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Common Law Relationships

Common Law Rights

In the Province of Alberta, couples living together in a committed relationship without being married are often referred to as being in a ‘common-law relationship’. Common-law partners do not have the same rights or obligations as married persons. The Matrimonial Property Act, R.S.A. 2000, c. M-8, the provincial law which governs the division of property of married people does not apply to common-law partners.

Common-law relationships are set out in the Adult Interdependent Relationships Act, SA 2002, c. A-4.5 The Act covers committed personal relationships between people that are not married to each other, where two people agree to share emotional and economic responsibilities.

Two paramount factors that define an adult interdependent relationship in the Province of Alberta are as follows:

1) An adult interdependent partner is a person who is involved with another person in an unmarried relationship of interdependence where they:

  • Share one another’s lives;
  • Are emotionally committed to one another; and
  • Function as a domestic and economic unit.

2) To be considered adult independent partners under the Act, partners must fall under one of three categories:

  • Living in an interdependent relationship for at least 3 years;
  • Living in an interdependent relationship of some permanence when there is a child of the partnership through birth or adoption; or
  • Entered into an adult interdependent partnership agreement.

Adult Interdependent Partnership Agreements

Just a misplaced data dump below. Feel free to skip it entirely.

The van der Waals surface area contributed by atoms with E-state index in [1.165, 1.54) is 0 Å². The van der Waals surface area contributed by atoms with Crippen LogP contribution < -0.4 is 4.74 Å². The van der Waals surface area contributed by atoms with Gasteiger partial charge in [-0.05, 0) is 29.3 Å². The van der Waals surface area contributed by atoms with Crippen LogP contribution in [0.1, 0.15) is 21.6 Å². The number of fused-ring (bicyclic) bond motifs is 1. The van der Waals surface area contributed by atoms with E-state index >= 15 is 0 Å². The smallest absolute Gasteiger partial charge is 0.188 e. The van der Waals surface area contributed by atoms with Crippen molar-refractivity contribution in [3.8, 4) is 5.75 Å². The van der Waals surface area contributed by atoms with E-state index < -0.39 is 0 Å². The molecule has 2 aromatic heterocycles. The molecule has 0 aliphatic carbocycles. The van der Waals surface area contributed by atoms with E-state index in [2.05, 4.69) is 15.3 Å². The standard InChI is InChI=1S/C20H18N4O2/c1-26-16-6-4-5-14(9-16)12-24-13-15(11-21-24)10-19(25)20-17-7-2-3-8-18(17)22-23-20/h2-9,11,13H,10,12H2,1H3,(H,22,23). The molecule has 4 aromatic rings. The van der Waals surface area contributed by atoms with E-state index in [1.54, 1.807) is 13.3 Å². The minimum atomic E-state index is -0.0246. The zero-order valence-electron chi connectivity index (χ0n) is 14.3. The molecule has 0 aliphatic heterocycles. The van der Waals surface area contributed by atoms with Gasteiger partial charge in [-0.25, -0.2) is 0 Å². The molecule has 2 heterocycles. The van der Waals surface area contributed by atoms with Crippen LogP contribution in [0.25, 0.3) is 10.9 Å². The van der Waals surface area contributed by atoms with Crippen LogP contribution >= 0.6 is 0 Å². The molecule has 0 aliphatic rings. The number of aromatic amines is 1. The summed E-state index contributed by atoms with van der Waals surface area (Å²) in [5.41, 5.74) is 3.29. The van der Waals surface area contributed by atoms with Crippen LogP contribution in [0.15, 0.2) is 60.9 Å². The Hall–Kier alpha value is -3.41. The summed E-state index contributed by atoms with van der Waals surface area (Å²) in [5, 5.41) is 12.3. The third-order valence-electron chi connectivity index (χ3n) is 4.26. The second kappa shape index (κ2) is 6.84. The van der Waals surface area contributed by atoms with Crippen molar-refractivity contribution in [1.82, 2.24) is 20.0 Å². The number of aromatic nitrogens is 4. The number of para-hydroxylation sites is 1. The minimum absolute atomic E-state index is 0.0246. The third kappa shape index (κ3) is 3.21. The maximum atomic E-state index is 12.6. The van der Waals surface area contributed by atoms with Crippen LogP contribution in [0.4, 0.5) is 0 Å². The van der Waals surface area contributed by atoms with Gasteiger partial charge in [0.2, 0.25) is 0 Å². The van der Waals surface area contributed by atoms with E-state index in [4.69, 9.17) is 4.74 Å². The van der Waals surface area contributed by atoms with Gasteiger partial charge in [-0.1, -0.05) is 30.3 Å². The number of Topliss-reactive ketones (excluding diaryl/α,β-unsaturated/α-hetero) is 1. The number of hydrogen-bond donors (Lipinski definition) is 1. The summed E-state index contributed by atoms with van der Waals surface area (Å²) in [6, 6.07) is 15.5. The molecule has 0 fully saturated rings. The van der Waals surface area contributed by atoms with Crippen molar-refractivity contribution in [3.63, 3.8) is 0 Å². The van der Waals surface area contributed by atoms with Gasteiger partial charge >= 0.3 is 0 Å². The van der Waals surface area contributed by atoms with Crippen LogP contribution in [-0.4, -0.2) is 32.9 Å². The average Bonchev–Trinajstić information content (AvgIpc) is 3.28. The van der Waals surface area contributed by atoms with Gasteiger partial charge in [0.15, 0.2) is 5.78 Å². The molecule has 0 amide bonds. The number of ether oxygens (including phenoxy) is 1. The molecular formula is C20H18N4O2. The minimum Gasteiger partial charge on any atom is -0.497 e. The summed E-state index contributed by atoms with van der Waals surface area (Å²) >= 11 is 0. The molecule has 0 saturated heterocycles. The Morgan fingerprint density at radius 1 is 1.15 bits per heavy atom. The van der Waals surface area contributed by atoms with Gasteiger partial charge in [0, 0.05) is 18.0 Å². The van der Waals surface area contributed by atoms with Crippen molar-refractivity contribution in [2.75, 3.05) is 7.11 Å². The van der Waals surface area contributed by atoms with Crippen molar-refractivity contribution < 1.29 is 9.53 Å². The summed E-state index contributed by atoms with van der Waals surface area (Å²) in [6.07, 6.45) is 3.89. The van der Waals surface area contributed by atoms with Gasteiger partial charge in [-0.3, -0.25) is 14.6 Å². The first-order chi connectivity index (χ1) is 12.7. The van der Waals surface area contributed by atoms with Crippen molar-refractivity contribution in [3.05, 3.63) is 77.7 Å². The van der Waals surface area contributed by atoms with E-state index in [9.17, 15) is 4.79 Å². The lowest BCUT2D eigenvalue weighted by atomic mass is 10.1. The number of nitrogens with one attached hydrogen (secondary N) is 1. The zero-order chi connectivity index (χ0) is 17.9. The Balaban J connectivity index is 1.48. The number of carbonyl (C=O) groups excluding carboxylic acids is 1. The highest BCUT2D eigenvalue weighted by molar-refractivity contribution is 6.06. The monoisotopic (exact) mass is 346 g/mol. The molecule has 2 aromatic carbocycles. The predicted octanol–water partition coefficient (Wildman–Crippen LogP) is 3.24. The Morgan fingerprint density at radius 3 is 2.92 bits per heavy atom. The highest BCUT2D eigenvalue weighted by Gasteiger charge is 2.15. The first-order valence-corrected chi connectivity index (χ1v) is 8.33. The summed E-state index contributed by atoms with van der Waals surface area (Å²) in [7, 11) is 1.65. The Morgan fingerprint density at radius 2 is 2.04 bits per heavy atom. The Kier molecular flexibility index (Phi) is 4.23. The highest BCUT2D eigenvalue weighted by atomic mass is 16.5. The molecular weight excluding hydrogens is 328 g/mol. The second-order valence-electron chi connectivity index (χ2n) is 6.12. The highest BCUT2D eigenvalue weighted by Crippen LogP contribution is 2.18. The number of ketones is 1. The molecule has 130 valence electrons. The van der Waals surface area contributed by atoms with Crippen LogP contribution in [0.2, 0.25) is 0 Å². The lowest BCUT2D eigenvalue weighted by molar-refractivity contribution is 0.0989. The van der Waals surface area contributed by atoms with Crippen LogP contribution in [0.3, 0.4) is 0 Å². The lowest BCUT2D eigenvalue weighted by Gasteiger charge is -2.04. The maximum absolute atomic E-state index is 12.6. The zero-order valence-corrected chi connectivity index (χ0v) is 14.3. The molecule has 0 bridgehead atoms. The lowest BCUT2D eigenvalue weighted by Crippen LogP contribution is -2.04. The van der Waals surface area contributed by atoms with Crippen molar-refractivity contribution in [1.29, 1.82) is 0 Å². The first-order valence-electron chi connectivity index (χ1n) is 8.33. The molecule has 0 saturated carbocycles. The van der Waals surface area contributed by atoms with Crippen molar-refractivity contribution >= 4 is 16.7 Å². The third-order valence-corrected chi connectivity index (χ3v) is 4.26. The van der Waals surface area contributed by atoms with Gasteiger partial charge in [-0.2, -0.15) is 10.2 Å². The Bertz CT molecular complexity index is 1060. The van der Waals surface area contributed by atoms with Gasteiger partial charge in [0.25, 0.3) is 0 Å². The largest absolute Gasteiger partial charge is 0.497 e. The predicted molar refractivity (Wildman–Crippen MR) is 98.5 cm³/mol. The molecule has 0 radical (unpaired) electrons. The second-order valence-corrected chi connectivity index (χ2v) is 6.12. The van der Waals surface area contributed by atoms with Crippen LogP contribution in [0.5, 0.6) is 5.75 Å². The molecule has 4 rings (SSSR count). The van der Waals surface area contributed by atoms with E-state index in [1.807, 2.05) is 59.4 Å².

Two people who live or intend to live in an adult interdependent relationship may enter into an adult interdependent partner agreement at any time. Two people who are related to each other by blood or adoption must enter into a partner agreement in order to become adult interdependent partners.

Restrictions

  • A person cannot have more than one adult interdependent partner at one time.
  • A married person cannot become an adult interdependent partner while living with his or her spouse.
  • Individuals under 16 cannot enter into an adult interdependent partner agreement without consent of a guardian.
  • An agreement must be made without fraud or duress.

Terminating an Adult Interdependent Partnership

An adult interdependent partnership ends when any of the following happen:

  • The partners sign a written agreement stating that they intend to live separate and apart, without the possibility of getting back together (‘reconciliation’).
  • The partners live separate and apart for more than one year or both partners intend that the adult interdependent relationship end.
  • The partners marry each other or one of them marries or enters into an adult interdependent relationship with a third party.

Click here to get in touch with a Soby Boyden Lenz LLP representative for more information about common law rights. 

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